Two aspects of this fight make it especially interesting to watch.
First, California is a deeply blue state. Its governor is a Democrat, and its legislature’s upper and lower chambers are, respectively, 64 percent and 69 percent Democratic.
The Golden State is now “the de facto leader of left-leaning America,” as veteran political analyst Ronald Brownstein recently wrote.
So, unlike their counterparts at the national level, California’s Democrats can’t blame pro-business policy outcomes on Republicans.
And we’re in a political moment in which Democrats are under unusually strong pressure to present themselves to their base as progressive champions.
Second, the underlying issue is distinctive.
Many progressive policies lend themselves quite easily to the kind of political brokerage that Democratic politicians excel at.
Take Medicaid expansion, for example. In terms of policy substance, it’s a clear-cut progressive measure. But in political terms, it’s a classic case of a cross-class, win-win move.
Because Medicaid recipients are too poor to afford private health insurance in any case, the insurance industry is happy to let the program exist.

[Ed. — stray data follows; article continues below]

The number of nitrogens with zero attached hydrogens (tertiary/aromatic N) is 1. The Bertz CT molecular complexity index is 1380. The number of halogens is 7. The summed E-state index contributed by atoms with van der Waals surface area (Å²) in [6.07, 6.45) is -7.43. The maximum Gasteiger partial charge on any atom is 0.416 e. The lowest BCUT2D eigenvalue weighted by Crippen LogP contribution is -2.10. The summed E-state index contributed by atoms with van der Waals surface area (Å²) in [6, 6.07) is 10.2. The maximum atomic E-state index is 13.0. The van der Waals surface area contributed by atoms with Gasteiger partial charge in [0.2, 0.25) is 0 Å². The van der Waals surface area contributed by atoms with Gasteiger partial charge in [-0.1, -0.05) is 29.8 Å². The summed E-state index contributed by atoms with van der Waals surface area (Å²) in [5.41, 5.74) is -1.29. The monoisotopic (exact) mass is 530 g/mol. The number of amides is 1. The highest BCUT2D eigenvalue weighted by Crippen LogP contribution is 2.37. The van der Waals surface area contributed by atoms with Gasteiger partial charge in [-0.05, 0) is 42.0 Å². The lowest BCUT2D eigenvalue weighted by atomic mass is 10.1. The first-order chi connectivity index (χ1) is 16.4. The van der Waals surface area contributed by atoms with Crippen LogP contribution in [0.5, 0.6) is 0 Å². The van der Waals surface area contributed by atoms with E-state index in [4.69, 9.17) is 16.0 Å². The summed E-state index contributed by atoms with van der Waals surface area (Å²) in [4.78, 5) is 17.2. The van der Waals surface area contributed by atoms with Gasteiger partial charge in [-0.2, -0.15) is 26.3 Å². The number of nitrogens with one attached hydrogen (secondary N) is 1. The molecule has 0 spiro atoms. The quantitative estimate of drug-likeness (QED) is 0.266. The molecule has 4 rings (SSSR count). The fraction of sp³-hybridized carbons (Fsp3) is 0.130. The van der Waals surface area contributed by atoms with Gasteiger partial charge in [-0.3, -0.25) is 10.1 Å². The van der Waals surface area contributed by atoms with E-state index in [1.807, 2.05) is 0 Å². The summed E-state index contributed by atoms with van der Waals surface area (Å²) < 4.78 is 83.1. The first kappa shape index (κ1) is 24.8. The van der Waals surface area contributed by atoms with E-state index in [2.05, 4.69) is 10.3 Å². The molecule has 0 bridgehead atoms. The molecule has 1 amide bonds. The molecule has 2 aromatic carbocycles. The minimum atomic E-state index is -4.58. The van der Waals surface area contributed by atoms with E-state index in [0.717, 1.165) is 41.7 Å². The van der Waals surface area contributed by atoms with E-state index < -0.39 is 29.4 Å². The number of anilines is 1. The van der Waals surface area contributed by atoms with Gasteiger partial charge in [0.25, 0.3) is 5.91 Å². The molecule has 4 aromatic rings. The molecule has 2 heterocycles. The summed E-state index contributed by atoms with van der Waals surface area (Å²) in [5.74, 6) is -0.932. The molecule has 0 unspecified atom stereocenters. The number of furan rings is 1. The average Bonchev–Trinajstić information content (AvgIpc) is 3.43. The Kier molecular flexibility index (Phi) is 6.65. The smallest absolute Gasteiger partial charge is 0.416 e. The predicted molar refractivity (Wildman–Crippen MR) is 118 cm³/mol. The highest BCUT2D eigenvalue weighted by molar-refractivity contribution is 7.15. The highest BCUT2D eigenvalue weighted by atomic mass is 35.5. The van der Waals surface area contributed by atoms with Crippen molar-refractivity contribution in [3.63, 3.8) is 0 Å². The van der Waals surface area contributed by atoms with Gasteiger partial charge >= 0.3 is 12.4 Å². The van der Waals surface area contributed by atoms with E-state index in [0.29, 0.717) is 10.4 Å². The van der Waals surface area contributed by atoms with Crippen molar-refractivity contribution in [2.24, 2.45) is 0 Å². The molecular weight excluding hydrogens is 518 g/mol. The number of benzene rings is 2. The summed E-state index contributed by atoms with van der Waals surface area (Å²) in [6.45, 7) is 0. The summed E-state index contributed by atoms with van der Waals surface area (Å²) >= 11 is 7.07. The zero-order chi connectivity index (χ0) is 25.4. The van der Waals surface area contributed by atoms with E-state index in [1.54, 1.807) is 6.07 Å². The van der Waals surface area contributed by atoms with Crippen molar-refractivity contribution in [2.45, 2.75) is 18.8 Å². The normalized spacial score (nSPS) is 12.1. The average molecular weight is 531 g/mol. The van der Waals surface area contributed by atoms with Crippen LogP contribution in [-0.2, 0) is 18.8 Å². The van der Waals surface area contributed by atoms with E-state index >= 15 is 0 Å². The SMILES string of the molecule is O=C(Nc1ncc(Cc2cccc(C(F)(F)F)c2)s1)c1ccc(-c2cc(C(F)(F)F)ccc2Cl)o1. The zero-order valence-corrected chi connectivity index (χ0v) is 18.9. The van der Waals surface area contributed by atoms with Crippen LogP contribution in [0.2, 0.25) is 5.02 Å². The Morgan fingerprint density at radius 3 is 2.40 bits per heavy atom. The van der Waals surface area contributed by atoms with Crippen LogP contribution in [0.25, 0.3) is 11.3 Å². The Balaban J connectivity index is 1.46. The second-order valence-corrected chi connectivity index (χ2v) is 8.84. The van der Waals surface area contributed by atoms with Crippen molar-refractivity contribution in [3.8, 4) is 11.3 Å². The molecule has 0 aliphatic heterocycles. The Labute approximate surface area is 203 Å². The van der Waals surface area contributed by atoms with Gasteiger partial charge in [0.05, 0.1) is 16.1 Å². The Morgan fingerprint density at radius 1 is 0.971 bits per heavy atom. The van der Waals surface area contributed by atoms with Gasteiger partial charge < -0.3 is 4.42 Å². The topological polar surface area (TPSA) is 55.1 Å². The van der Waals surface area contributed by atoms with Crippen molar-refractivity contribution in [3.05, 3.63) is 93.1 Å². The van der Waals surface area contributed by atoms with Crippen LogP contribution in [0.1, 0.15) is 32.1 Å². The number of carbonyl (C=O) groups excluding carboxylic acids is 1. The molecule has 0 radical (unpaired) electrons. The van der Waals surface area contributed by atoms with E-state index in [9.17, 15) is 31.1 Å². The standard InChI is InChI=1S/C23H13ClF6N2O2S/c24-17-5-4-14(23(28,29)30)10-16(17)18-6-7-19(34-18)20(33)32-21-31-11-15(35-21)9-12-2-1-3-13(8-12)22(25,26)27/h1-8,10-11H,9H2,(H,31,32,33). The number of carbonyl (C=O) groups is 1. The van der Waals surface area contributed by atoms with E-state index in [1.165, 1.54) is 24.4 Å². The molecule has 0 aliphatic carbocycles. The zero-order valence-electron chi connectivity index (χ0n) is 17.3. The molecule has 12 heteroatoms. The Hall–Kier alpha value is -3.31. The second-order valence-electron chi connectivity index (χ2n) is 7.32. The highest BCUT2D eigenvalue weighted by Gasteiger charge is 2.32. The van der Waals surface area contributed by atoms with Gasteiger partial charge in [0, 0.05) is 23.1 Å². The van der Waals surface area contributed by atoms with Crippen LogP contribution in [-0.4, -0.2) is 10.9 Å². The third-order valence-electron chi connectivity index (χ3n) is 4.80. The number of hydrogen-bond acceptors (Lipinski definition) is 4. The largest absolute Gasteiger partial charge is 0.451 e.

And because Medicaid funnels money to health care providers, the latter are positively eager to support it.
As a result, the most powerful groups pushing for Medicaid expansion in any given state generally aren’t unions or poor people, but hospital trade associations and other health care provider lobbies.
And that’s exactly why Democrats find it so easy to embrace the policy.
Incidentally, it’s also why New York Magazine’s Jonathan Chait missed the point the other day (while on a break from accusing my boss of plotting to consign liberals to the Gulag) when he argued that the GOP is unique among the world’s conservative parties in opposing efforts “to subsidize medical care for those who can’t afford it themselves.”